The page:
Video-sharing website sparks Net revolution

by Kazuaki Nagata

Staff Writer

When you get down to it, the Nico Nico Douga website is just a combination of videos and text comments about them.

But this simple amalgamation has created a cultural phenomenon that has spread like wildfire among Japanese Internet users — especially the young.

In the past five years, Nico Nico Douga, operated by Tokyo-based Dwango Co., has become one of the leading online video-sharing platforms in the country, with roughly 21 million registered users, about 86 percent of whom are under the age of 40.

And while it is often said Japanese IT firms cannot create globally popular Internet services, Dwango believes it has the potential to beat the odds and aims to take the site global in the future.

“There are probably no other Japanese media that grab the hearts of young people as firmly as Nico Nico Douga does,” said Satoshi Hamano, a researcher at Tokyo-based IT advisory Nihon Gigei Inc., who has researched the service.

Dwango, whose main business was creating online video games and distributing music for cellphones, launched Nico Nico Douga in 2006. One of the site’s main goals was to enable users to enjoy live music events over the Internet as if they were actually there. Using the site’s real-time comment function, which allows users to write comments on the video screen being played, users were able to communicate with each other in novel ways.

The service quickly gained a strong foothold among heavy Internet users, attracting over 1 million registered users within six months and more than 500 million monthly page views.

On top of the contents uploaded by users, it now runs official live-streaming programs that include politicians’ full-length news conferences, symposiums, comedies featuring popular celebrities, as well as sporting events like professional baseball.

Its business model is based on revenue from paid users and ads, but turning an online video-sharing service into a profitable endeavor has proven difficult, as the cost to handle a huge amount of data traffic is enormous. This also applies to Google’s YouTube, the giant among online video-sharing services.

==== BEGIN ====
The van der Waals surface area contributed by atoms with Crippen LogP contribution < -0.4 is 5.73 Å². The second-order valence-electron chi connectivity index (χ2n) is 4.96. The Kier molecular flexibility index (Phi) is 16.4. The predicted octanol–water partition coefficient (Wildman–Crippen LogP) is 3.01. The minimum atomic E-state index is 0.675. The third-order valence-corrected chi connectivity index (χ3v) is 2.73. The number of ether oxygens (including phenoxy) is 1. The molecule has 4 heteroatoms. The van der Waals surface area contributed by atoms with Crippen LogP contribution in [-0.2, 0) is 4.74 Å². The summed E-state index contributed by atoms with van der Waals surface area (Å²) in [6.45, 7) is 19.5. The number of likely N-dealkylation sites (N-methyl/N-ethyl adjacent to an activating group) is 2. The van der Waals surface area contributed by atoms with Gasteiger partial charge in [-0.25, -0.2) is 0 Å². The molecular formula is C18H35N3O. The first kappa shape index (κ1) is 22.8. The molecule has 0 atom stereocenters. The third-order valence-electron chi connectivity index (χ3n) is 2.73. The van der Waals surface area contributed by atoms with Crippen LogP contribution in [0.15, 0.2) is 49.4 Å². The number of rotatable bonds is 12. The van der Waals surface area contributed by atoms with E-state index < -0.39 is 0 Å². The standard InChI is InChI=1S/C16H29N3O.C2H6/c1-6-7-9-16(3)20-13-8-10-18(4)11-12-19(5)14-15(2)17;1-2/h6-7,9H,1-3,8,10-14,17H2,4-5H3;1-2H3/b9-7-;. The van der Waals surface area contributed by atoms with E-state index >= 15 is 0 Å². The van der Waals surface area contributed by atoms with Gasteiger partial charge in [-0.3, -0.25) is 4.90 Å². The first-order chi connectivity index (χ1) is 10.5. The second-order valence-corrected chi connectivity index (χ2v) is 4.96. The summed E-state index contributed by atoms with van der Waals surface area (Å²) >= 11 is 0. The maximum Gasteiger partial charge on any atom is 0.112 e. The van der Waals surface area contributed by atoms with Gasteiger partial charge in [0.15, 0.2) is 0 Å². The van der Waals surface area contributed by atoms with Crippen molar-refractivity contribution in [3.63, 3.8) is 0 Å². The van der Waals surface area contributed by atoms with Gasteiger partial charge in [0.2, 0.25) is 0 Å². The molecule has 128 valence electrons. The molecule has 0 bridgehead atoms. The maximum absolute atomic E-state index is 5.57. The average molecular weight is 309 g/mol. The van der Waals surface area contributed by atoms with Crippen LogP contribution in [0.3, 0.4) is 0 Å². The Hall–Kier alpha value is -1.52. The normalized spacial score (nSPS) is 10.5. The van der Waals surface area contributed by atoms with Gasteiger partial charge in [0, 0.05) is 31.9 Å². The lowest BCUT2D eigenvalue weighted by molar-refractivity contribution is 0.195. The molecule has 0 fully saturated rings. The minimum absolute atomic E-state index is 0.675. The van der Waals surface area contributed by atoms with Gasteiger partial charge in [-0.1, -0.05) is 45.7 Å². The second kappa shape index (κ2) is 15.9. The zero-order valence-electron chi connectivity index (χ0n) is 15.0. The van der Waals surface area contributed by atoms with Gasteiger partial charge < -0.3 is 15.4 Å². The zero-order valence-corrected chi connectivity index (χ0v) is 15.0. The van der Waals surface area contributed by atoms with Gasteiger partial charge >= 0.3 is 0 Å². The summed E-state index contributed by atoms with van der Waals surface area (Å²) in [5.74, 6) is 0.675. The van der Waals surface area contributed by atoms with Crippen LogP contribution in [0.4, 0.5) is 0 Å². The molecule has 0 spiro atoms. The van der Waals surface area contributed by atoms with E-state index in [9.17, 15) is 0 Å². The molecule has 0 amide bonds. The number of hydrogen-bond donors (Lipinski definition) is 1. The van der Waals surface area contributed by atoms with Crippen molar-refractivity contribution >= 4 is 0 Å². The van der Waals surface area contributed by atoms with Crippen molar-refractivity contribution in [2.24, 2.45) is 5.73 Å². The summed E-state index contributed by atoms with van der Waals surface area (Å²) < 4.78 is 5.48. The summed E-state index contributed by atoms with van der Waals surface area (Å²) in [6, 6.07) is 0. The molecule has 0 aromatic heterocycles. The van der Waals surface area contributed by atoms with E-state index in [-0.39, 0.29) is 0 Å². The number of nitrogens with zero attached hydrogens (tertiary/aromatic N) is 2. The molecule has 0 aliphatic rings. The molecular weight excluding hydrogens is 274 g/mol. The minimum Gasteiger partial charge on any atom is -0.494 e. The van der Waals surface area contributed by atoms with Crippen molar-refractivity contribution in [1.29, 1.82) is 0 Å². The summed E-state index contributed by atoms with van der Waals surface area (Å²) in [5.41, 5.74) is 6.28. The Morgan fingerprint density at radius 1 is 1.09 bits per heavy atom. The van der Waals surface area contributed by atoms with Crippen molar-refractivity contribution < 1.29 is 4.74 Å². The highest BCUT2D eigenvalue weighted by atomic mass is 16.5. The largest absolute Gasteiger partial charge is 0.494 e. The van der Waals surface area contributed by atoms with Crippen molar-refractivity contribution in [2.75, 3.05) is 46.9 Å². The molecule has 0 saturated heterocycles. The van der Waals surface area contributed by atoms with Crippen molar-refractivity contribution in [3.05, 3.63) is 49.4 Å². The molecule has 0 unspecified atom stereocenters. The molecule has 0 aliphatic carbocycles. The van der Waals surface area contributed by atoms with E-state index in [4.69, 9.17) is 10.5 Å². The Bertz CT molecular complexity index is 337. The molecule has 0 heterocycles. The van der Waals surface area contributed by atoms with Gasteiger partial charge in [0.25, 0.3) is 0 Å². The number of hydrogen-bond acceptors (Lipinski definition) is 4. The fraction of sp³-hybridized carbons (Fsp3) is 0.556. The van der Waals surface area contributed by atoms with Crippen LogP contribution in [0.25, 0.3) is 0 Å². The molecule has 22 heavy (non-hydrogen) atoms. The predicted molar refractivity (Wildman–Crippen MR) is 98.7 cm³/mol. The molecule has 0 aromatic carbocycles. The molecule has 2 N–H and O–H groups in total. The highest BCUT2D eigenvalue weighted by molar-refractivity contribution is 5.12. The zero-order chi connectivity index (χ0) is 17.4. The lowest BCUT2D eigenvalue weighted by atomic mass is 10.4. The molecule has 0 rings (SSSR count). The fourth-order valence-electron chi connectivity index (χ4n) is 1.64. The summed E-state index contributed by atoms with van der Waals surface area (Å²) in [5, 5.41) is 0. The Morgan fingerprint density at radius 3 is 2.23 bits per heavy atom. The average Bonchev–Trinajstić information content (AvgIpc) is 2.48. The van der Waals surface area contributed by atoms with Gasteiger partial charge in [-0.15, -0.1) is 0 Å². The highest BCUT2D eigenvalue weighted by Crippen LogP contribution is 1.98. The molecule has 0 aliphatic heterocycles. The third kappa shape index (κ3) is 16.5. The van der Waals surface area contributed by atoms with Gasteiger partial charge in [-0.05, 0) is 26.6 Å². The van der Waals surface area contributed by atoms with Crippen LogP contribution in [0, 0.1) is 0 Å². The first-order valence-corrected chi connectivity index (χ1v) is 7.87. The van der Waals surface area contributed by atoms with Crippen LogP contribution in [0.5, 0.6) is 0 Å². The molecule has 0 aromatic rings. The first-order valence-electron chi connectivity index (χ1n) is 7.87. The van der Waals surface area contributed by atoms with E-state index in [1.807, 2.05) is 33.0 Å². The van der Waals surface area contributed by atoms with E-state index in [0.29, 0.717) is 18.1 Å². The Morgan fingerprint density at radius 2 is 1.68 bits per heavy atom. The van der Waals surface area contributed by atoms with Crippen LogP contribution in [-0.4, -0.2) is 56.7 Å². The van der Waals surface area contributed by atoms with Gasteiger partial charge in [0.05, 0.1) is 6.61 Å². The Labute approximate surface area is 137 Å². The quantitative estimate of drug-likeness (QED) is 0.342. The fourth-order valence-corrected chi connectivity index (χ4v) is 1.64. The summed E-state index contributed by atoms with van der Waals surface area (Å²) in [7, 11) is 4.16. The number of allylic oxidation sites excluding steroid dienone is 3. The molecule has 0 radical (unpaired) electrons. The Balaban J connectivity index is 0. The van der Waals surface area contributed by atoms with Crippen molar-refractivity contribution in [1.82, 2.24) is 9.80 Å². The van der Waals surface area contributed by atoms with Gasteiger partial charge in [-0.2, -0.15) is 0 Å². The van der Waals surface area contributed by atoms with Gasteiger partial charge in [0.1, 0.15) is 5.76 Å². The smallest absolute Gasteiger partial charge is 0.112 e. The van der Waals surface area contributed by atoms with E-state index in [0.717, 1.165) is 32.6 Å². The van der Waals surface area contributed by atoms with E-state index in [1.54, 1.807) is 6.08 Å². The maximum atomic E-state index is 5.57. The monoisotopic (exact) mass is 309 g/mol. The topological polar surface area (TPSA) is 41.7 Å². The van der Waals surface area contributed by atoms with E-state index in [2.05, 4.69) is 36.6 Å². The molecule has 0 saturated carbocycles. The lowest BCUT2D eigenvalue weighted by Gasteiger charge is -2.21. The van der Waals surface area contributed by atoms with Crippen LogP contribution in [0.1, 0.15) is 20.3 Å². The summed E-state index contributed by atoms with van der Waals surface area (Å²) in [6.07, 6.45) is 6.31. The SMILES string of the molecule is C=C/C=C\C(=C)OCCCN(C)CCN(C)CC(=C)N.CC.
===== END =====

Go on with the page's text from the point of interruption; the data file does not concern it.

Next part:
Although Google does not disclose figures for YouTube, it has for years struggled to make a profit, according to various media reports.

Nico Nico Douga has attracted about 1.2 million paid users so far, with each paying a ¥500 monthly fee. It managed to post operating profits of ¥115 million on sales of ¥1.84 billion in the October 2009-September 2010 business year.

Paid users get various benefits, including priority access to the site when traffic is congested and the right to run a user’s own live streaming program on the website.

What has contributed to this growth is its service’s popularity among the young and its real-time comment function, which enables users to post comments anytime on a video being played. Once users send comments, they immediately appear on the videos, moving from right to left on the screen.

One of the commonly used comments is the letter “w,” which represents laughter, taking the first letter of “warau (to laugh)” in Japanese. When a funny thing happens in the video, users can often be found typing a stream of “wwwww” to express laughter.

“Although people are actually not watching the same video at the same time and in the same place, the comments make them feel like they were watching it together,” said Hamano of Nihon Gigei.

YouTube users can also post their comments, but these appear in a separate space, not over the video, so “it doesn’t make you feel like (you are) watching with others,” Hamano said.

The function has also become a useful tool for some professionals, such as Kotaro Fujiyama, a practitioner of a type of Japanese traditional magic called “wazuma.”

Fujiyama, who has uploaded a number of video clips of his magic shows, said because users’ comments are often anonymous, he is able to read their genuine reactions — the “things that are in their minds but are not spoken.”

Nico Nico Douga “is a very interesting place for performers,” he said.

Takeshi Natsuno, Dwango director of Nico Nico’s business model, said the company’s service policy is to pursue “sharing of a place” with other users through videos.